Two Studies on Hot Flashes and Cardiovascular Health by Department Researcher Receive Top Honor from Menopause Journal
Two pivotal studies by a Department of Psychiatry researcher were recognized in the November 2018 commemorative issue of the journal Menopause. The papers helped overturn a long-held idea that hot flashes are a harmless annoyance of midlife by demonstrating that they are associated with risks for cardiovascular disease.
Rebecca Thurston, PhD, Professor of Psychiatry, Clinical and Translational Science, Epidemiology, and Psychology, received the honor of having two of her papers selected among the top 25 published in Menopause over its 25 years of existence. The journal’s editors selected a single paper from each year of publication to highlight. Dr. Thurston is one of only three authors to have more than one paper selected.
“I am deeply honored to have two of my papers selected as the top papers in Menopause for their years of publication,” said Dr. Thurston.
Most menopausal women experience hot flashes, which can cause sweating, flushing, disrupted sleep, and depressed mood. Despite the intense systems, hot flashes had long been treated as an inconvenience of menopause without significant medical concern. Dr. Thurston’s studies helped change that view.
Her paper “History of hot flashes and aortic calcification among postmenopausal women”, published in 2010, reported on the experience of hot flashes and cardiovascular health of some 300 women. Department colleague Karen Matthews, PhD, Distinguished Professor of Psychiatry and Professor of Epidemiology, Psychology, and Clinical and Translational Science, was a collaborator. In the study, women reported their experience with hot flashes in the two weeks prior to each visit with investigators. The visits occurred over several years. The researchers also looked for calcium deposits in blood vessels of women who had been postmenopausal for at least five years. Vascular calcium buildup can limit blood flow and be an early sign of heart disease. The study found that among women who used hormone therapy, a longer reported history of hot flashes was associated with more calcium deposits and therefore greater cardiovascular risk.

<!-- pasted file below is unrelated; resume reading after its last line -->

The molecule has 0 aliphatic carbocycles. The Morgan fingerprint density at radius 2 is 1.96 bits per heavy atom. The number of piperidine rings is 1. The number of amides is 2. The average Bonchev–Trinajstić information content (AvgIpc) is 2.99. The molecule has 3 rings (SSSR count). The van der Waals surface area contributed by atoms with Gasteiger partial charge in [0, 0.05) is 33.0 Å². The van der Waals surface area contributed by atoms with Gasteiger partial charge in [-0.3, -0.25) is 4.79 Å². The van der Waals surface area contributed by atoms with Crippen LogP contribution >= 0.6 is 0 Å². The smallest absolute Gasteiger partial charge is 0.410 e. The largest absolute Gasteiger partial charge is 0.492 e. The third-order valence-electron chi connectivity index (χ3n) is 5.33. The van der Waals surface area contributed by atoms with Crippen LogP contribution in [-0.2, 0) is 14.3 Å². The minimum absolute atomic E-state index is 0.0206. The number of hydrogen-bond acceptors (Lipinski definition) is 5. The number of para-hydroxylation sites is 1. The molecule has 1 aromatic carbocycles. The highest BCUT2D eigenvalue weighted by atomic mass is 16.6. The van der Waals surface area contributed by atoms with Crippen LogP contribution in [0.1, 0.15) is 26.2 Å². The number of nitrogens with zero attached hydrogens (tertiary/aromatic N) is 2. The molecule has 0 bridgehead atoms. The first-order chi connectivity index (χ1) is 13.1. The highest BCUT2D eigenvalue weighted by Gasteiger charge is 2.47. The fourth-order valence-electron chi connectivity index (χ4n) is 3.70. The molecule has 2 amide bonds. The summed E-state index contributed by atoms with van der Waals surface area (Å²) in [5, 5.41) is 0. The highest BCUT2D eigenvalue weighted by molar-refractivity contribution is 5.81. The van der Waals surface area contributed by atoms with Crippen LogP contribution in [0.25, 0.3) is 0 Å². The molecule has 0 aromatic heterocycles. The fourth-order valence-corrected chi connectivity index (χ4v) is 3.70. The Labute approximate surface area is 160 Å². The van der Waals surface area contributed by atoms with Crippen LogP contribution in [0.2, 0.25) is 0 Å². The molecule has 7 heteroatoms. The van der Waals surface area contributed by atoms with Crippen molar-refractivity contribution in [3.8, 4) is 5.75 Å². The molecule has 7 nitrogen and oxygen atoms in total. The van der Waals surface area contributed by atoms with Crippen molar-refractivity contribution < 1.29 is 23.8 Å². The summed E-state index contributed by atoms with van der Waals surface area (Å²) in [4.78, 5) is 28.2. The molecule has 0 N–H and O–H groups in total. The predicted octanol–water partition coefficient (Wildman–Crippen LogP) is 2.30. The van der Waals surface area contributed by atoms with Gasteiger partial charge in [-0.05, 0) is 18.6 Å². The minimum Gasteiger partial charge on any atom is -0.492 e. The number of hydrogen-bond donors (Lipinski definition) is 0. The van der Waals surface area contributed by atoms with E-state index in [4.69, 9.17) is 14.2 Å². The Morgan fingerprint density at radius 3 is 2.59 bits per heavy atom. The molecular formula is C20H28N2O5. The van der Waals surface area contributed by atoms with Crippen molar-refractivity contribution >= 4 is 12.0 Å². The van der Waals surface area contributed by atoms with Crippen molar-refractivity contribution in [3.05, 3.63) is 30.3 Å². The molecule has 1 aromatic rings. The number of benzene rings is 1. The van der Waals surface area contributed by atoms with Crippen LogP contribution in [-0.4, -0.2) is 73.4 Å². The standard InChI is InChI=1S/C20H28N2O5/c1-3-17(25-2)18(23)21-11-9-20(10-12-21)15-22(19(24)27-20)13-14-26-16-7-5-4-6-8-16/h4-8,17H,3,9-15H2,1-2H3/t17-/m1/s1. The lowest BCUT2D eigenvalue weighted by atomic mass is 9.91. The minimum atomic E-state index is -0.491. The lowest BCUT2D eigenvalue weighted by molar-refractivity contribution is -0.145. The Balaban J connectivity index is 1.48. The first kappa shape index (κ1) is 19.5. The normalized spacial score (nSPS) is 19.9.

Dr. Thurston further explored the connection between hot flashes and cardiovascular health in her second paper recognized by Menopause, "Physiologically assessed hot flashes and endothelial function among midlife women." Dr. Matthews and J. Richard Jennings, PhD, Professor of Psychiatry, were co-authors on this work, which was originally published in 2017. Instead of relying on each participant’s memory of the hot flashes they experienced, the researchers used wearable devices to detect hot flashes. The team also tested the health of the lining of blood vessels in each woman by measuring how an artery widens in response to increased blood flow. A reduction in this response indicates poor blood vessel health and can predict a stroke or heart attack. The team found that among younger women in the study (ages 40–53 years), frequent hot flashes were associated with a poor response of blood vessel lining, which may signal emerging cardiovascular problems.
“These studies were important in the field because they were among the first papers to challenge the idea that hot flashes were simply benign midlife symptoms that had few implications for women’s health,” said Dr. Thurston. She continues to study the relationship between hot flashes and cardiovascular health as well as other health issues for midlife women.
History of hot flashes and aortic calcification among postmenopausal women
Thurston RC, Kuller LH, Edmundowicz D, Matthews KA
Menopause, November 2018 - Volume 25 - Issue 11 - p 1291–1296 – originally published in Menopause in 2010
Physiologically assessed hot flashes and endothelial function among midlife women
Thurston RC, Chang Y, Barinas-Mitchell E, Jennings JR, von Känel R, Landsittel DP, Matthews KA
Menopause, November 2018 - Volume 25 - Issue 11 - p 1354–1361 – originally published in Menopause in 2017